Keeping Your Brain Healthy As You Age

In the United States, Alzheimer’s disease is the most common form of dementia and the sixth-leading cause of death. Recently, experts estimate it may be the third-leading cause of death in older adults, after only heart disease and cancer. You may know someone with Alzheimer’s disease or who has a loved one suffering from the disease. 

While forgetfulness or slowed thinking can be normal as we grow older, Alzheimer’s disease is not a normal part of aging. While it primarily affects people older than 65, early-onset Alzheimer’s can occur in younger people as well.  

Here is what you need to know about signs of Alzheimer’s disease, plus tips to keeping your brain healthy as you age. 

Symptom of Alzheimer’s Disease

Alzheimer’s disease affects the brain and cognitive functioning, and its symptoms may include memory problems, confusion, changes in behavior or personality, difficulty with problem-solving, getting lost in familiar places, speech problems, depression, paranoia, hallucinations, and difficulty performing activities of daily living such as getting dressed or cooking.

It’s important to note that these symptoms can be caused by other conditions and aren’t always an indication of a person with Alzheimer’s. But if you notice them in yourself or a loved one, talk to your primary care provider.

Alzheimer’s Disease Treatment

While there isn’t a cure for Alzheimer’s yet, there are treatment options that can slow the progression of symptoms and improve the patient’s quality of life.

Keeping your Brain Healthy: While researchers haven’t found proven ways to prevent Alzheimer’s disease, studies have found certain lifestyle modifications can help decrease your chances of dementia. These include the following:

Exercising regularly: Regular physical activity is just as good for your brain as it is for your heart. Exercise can improve your memory and blood flow. It also causes chemical changes that boost your mood and ability to learn. Aim for 150 minutes a week of moderate-intensity aerobic exercise, like walking, swimming, water aerobics, hiking, jogging, dancing or cycling. Strength training (such as weightlifting, Pilates and bodyweight exercises) and balance training (such as tai chi and yoga) are also beneficial.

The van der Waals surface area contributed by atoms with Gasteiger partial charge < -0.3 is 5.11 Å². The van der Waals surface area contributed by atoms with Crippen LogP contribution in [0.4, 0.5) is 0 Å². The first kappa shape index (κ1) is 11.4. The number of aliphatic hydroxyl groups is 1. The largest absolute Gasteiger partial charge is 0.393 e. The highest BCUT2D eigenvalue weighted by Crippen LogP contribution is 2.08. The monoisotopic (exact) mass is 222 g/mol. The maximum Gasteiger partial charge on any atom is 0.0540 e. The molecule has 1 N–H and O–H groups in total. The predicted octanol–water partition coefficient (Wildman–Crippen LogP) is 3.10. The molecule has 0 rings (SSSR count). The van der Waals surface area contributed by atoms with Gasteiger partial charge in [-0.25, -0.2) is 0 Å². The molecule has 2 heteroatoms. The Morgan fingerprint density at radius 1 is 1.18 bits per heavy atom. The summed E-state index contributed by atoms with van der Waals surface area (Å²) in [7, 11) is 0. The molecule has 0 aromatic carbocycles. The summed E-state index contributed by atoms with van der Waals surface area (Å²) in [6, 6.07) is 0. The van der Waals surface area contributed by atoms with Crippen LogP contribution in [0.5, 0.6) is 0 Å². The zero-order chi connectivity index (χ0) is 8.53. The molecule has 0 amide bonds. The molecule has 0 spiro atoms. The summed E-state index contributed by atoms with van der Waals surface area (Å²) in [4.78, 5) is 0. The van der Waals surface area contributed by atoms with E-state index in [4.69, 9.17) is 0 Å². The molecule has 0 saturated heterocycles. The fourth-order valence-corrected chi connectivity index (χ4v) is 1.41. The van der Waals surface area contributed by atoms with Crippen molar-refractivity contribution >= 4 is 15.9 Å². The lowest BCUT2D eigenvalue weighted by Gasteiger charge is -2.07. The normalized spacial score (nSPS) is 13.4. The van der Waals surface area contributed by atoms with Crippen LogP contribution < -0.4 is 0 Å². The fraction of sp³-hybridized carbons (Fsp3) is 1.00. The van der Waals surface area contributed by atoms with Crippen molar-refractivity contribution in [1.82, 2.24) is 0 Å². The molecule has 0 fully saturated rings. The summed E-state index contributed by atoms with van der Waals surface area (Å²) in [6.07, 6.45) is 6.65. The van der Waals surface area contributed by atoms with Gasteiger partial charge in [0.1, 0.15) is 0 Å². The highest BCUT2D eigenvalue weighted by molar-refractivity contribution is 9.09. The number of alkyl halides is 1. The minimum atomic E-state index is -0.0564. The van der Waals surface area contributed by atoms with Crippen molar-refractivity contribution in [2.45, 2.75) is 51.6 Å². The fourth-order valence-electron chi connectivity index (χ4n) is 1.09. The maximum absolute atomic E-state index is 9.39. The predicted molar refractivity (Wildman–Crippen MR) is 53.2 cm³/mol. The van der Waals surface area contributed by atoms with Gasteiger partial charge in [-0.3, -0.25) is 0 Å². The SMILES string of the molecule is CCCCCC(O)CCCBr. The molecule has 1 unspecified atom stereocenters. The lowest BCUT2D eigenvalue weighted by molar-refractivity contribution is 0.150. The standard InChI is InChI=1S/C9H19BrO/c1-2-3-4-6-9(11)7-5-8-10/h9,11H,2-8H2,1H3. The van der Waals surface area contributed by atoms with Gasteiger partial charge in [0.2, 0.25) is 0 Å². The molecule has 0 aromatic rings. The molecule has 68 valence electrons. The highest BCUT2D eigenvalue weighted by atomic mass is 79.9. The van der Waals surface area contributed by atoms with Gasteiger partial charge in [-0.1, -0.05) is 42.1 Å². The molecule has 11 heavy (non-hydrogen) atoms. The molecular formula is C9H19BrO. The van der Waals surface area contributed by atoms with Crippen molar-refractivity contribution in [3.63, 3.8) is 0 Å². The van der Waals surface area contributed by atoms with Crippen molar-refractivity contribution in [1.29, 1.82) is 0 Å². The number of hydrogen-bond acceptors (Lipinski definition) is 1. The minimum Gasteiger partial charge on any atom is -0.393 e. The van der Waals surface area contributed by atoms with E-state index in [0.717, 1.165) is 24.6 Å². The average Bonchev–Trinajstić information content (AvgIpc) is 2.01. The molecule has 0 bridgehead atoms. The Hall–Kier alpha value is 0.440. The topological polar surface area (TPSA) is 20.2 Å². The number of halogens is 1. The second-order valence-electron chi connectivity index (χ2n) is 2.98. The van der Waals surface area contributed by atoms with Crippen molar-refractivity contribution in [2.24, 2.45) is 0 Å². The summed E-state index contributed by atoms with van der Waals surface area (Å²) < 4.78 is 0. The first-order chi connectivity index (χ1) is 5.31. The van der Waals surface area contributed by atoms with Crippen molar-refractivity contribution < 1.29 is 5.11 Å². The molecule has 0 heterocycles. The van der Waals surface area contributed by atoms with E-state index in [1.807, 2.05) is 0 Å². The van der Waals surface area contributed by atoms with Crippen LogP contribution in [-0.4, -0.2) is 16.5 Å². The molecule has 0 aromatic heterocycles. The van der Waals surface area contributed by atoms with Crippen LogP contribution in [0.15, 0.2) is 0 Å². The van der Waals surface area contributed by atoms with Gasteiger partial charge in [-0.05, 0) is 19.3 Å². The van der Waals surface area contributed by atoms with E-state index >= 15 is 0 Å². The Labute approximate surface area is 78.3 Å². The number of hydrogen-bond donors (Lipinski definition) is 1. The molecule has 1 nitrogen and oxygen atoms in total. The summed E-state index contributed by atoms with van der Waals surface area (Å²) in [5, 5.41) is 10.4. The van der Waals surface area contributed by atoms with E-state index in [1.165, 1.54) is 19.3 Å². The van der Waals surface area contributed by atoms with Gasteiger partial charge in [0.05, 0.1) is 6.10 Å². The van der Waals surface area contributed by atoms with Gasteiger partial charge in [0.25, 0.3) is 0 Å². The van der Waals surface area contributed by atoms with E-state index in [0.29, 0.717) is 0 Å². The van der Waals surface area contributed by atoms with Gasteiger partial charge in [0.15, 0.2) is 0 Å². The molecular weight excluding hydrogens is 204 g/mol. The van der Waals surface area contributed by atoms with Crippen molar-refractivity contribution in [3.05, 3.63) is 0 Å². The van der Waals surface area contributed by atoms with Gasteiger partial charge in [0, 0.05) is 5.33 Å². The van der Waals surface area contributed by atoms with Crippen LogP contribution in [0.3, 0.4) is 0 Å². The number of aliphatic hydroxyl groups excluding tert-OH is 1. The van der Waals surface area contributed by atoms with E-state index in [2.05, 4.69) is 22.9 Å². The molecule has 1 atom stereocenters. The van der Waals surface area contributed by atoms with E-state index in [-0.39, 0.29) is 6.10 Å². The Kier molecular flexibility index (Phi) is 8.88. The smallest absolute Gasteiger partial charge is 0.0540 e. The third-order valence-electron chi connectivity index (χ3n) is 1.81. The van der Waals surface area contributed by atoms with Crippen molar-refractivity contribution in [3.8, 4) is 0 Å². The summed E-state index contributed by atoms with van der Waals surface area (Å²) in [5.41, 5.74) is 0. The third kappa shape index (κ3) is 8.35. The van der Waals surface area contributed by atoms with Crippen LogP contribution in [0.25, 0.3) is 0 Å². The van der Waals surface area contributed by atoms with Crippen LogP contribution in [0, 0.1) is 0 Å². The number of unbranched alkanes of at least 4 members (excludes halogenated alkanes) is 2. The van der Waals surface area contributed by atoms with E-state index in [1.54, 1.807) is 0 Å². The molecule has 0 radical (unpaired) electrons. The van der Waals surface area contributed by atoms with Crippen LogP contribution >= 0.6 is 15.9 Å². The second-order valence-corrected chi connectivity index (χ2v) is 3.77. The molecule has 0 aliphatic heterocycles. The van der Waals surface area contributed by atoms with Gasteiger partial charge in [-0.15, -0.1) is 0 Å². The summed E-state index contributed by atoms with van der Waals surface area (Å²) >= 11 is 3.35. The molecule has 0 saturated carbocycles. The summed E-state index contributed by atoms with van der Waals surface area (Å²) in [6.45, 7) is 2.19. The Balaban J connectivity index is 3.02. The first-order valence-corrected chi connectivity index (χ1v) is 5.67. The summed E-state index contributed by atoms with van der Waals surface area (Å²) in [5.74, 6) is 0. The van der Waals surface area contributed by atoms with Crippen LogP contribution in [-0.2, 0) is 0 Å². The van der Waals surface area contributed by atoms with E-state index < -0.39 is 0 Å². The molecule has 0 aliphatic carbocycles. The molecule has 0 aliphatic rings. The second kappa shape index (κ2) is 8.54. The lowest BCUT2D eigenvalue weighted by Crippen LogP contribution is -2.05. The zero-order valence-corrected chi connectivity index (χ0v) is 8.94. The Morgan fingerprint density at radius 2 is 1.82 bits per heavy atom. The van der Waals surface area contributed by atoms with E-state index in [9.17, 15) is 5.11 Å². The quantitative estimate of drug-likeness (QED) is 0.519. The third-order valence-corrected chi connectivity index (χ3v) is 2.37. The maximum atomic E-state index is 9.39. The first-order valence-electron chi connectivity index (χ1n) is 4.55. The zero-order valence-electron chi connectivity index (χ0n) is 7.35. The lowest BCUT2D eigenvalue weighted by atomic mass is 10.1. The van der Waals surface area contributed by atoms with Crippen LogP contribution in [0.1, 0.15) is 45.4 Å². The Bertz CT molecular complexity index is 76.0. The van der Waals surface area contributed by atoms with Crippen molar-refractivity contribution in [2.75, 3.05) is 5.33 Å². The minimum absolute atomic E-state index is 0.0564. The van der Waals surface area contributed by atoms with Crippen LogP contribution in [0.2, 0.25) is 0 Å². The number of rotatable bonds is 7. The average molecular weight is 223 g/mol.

Eating a nutrient-rich diet: Every day, we are exposed to stress from our lifestyles and the environment. This stress causes a process called oxidation in the body, which can damage your brain cells. Antioxidants found in certain foods combat oxidation in the brain. Studies indicate that a Mediterranean-style meal plan that includes whole grains, fish, leafy greens, nuts and olives increases brain health. Other brain-boosting foods include berries, eggs, dark chocolate, herbs, spices, tea, and coffee.

Preventing head trauma: Avoid a head injury by wearing a helmet when playing sports, using a seat belt in the car, and removing tripping hazards around your home.

Managing other health conditions: To protect your brain health, it’s important to keep conditions like high blood pressure, high cholesterol, diabetes, and depression well-managed and under control. See your primary care provider each year for a checkup and take your medications as prescribed.

Not smoking: Quitting smoking and avoiding secondhand smoke is essential in protecting your brain health.

Socializing: Socializing with family and friends is great for your brain because it helps combat stress and provides intellectual stimulation. Try walks or visits, phone or video calls, and texts.

Exercising your brain: Stay mentally active through activities like puzzles, memory games, reading, taking classes, learning a new hobby or skill, or playing a musical instrument.

Getting enough sleep and managing stress: Researchers suggest sleep can help reduce beta-amyloid plaque buildup in the brain. This is an abnormal protein associated with Alzheimer’s disease. Try to get at least six hours of sleep or more a night. Stress management and meditation may also help preserve brain health as you age.  

Talk to your primary care provider if you have any concerns about your brain health. Visit to find a provider near you. 

Jamie Anthony, MD

Board-Certified Internal Medicine Physician
Pardee BlueMD

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